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Home  > Article

Rising Stars: Hard Work Pays Off in Insurance Sales

By Lucas Laursen

Mr. Karl Kuryla took a job selling insurance policies on a commission-only basis. His unexpected success in that line of work has taught him plenty about the insurance industry, his own skill set, and hard-nosed business sense.

 
Name: Karl Kuryla
School: Marquette University
Major: Computer Science
Years Out of College: 2-5
Title: Insurance Sales Agent

 
First Steps

"I couldn't find a job doing anything I wanted to do or thought I was qualified to do, and I ended up working for a company who, basically, hires anyone who is actually willing to work for them. Most people quit within their first three months and usually leave making less than $1,000. I looked for an information technology job or a paid research position for eight months--four in Milwaukee, then four in Boston before I finally took a commission-only sales job with Bankers Life. It went quite well for me."

From Then to Now

"A year or two after I started I realized that I didn't really have any extraordinary sales ability and that the reason I was successful was because I was smart and worked hard when needed. I think I would have been successful in anything that I had tried and it really made me wonder how much I could accomplish somewhere else."

My Experience

"I really find overcoming the same arguments and challenges with every client I meet to be very, very boring. The people with whom I work, even though they keep changing, aren't much of an intellectual outlet."

"I'm excited that I have complete control over my schedule and that I am still able to make fairly good money. I get up around 10 or 11, return phone calls and then either go on a few sales appointments or go in to the office to turn in business and schedule more appointments." And when he's not at appointments of visiting his office, Karl also finds time to manage a little real estate, teach ballroom dancing, and go rock and ice climbing.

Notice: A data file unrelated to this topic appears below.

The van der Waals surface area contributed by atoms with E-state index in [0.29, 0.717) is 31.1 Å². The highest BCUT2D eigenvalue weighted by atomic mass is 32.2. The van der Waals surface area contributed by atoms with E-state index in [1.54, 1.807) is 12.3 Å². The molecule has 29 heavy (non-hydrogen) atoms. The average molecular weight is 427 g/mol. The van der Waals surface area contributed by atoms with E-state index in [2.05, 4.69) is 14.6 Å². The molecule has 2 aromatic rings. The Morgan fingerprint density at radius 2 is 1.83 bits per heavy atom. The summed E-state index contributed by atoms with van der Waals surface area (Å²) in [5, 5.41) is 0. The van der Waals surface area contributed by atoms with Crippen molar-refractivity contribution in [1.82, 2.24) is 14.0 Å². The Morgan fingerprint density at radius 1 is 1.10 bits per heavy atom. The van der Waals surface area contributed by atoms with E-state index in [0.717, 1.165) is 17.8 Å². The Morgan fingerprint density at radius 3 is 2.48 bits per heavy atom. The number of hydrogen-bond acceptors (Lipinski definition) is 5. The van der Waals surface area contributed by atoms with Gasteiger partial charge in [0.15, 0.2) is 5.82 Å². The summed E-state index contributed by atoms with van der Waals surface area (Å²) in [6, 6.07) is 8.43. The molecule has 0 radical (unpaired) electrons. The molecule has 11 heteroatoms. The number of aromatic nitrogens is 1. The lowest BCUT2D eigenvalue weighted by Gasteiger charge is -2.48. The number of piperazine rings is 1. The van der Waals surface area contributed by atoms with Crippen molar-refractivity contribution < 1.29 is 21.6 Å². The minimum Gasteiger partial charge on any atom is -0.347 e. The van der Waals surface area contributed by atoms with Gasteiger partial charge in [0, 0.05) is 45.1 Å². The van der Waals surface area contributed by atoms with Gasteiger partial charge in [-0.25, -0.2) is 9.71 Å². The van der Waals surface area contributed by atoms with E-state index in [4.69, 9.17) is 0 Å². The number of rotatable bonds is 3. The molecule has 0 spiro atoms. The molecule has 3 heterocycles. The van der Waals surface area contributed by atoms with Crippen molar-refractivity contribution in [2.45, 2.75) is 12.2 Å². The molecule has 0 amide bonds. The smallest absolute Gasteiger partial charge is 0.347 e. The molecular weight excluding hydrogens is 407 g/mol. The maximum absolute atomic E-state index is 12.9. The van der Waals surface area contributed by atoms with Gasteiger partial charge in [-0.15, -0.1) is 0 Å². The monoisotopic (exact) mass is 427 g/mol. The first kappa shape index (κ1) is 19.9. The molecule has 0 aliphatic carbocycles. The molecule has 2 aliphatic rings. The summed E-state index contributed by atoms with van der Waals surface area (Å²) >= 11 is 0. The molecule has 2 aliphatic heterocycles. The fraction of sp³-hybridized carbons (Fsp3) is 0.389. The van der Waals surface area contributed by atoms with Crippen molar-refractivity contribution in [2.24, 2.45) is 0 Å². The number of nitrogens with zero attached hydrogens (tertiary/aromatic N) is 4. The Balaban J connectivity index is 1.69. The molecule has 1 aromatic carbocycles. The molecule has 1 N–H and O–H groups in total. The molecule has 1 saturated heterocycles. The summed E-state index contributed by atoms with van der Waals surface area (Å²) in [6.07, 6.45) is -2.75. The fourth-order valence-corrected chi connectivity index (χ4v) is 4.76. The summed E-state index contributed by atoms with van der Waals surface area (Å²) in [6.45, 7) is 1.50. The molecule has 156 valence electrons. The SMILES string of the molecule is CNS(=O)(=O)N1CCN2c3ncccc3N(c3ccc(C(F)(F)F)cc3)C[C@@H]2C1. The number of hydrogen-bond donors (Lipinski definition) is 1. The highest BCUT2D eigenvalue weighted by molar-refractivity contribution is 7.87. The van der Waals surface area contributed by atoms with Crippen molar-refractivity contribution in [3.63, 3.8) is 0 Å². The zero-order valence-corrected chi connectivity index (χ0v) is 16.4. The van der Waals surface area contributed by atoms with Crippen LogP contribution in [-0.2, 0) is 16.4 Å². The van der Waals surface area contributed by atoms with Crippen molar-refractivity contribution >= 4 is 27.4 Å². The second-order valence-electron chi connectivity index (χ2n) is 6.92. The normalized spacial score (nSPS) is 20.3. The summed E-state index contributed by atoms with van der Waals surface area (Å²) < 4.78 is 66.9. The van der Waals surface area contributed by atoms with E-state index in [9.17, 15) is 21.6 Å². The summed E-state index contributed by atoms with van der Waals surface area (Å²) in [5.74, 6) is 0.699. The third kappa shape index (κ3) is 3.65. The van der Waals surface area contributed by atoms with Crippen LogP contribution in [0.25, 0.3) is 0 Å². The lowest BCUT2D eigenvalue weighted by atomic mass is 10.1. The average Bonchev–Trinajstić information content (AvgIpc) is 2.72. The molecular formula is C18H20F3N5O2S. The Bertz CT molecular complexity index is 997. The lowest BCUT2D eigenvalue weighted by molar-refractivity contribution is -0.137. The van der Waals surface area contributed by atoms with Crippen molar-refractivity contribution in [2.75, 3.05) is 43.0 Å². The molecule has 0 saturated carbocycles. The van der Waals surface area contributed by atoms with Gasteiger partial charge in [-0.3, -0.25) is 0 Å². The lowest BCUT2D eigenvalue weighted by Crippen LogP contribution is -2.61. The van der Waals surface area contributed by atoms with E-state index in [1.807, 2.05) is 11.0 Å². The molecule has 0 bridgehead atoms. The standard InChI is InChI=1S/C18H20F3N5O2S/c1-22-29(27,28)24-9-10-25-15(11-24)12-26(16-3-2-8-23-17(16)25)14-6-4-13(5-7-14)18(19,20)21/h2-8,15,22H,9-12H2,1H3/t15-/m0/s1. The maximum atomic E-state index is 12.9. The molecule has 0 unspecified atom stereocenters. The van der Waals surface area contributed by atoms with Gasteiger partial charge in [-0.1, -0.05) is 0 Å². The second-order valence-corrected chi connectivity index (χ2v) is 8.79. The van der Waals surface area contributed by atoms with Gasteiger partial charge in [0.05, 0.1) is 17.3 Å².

Next Steps

"I'm looking for three things for my next job. First and most importantly, I want a job that I'm excited to do and is challenging. Second and third are fairly even: flexibility in my schedule, and to be paid what I'm worth. I'm pursuing a master's for the challenge. I don't think I need the degree, but it's been fun and it may come in handy later. Who knows!"

Advice for Others

"I would say I prove that anyone should be able to get out there and make a good living. I graduated from college and took a job that doesn't even require a high school diploma and made 80K my first year. Yes, it sucked; yes, I worked really hard; and yes, I spent many days promising myself I would quit the following morning, but I still made it happen. You can too."

Karl's advice: "Successful people do the things that unsuccessful people do not want to do. I've found it to be true just about everywhere. Also, in my career I've heard a lot about and believe strongly in personal accountability. Can't stress that one enough."

"I don't think I'd do anything differently. I would advise students that they don't have do stick with what they originally planned on doing when considering jobs. I interview far too many applicants who ask in an unhappy tone, 'So I wouldn't be using my major at all?' I always thought, 'So what?'"














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